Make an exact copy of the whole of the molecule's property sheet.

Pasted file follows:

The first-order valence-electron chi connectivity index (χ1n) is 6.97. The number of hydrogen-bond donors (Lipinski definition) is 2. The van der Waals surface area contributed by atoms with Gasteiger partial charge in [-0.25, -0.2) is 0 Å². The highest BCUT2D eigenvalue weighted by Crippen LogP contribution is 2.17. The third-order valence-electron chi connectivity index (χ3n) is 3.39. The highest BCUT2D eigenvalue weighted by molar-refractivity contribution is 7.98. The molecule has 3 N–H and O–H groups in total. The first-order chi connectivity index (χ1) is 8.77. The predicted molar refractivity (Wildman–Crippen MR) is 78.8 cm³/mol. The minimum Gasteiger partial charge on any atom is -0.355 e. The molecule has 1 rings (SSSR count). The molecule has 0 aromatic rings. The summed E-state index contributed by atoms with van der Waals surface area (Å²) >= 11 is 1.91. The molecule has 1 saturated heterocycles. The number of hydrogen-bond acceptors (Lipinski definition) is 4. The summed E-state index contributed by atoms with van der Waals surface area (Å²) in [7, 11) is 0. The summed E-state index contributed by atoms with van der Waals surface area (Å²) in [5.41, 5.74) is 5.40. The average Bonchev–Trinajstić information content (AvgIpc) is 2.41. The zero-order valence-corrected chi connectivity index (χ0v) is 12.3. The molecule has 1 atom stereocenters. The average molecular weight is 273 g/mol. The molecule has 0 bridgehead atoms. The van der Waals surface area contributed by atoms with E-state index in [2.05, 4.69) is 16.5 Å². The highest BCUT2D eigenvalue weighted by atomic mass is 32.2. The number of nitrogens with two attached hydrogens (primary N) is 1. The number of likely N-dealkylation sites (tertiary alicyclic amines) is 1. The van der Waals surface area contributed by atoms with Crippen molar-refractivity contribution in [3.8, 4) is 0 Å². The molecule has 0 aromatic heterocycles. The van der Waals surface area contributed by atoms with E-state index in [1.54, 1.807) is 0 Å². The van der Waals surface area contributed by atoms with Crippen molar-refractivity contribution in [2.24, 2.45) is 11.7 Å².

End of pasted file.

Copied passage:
The first-order valence-electron chi connectivity index (χ1n) is 6.97. The number of hydrogen-bond donors (Lipinski definition) is 2. The van der Waals surface area contributed by atoms with Gasteiger partial charge in [-0.25, -0.2) is 0 Å². The highest BCUT2D eigenvalue weighted by Crippen LogP contribution is 2.17. The third-order valence-electron chi connectivity index (χ3n) is 3.39. The highest BCUT2D eigenvalue weighted by molar-refractivity contribution is 7.98. The molecule has 3 N–H and O–H groups in total. The first-order chi connectivity index (χ1) is 8.77. The predicted molar refractivity (Wildman–Crippen MR) is 78.8 cm³/mol. The minimum Gasteiger partial charge on any atom is -0.355 e. The molecule has 1 rings (SSSR count). The molecule has 0 aromatic rings. The summed E-state index contributed by atoms with van der Waals surface area (Å²) >= 11 is 1.91. The molecule has 1 saturated heterocycles. The number of hydrogen-bond acceptors (Lipinski definition) is 4. The summed E-state index contributed by atoms with van der Waals surface area (Å²) in [7, 11) is 0. The summed E-state index contributed by atoms with van der Waals surface area (Å²) in [5.41, 5.74) is 5.40. The average Bonchev–Trinajstić information content (AvgIpc) is 2.41. The zero-order valence-corrected chi connectivity index (χ0v) is 12.3. The molecule has 1 atom stereocenters. The average molecular weight is 273 g/mol. The molecule has 0 bridgehead atoms. The van der Waals surface area contributed by atoms with E-state index in [2.05, 4.69) is 16.5 Å². The highest BCUT2D eigenvalue weighted by atomic mass is 32.2. The number of nitrogens with two attached hydrogens (primary N) is 1. The number of likely N-dealkylation sites (tertiary alicyclic amines) is 1. The van der Waals surface area contributed by atoms with Crippen molar-refractivity contribution in [3.8, 4) is 0 Å². The molecule has 0 aromatic heterocycles. The van der Waals surface area contributed by atoms with E-state index in [1.54, 1.807) is 0 Å². The van der Waals surface area contributed by atoms with Crippen molar-refractivity contribution in [2.24, 2.45) is 11.7 Å².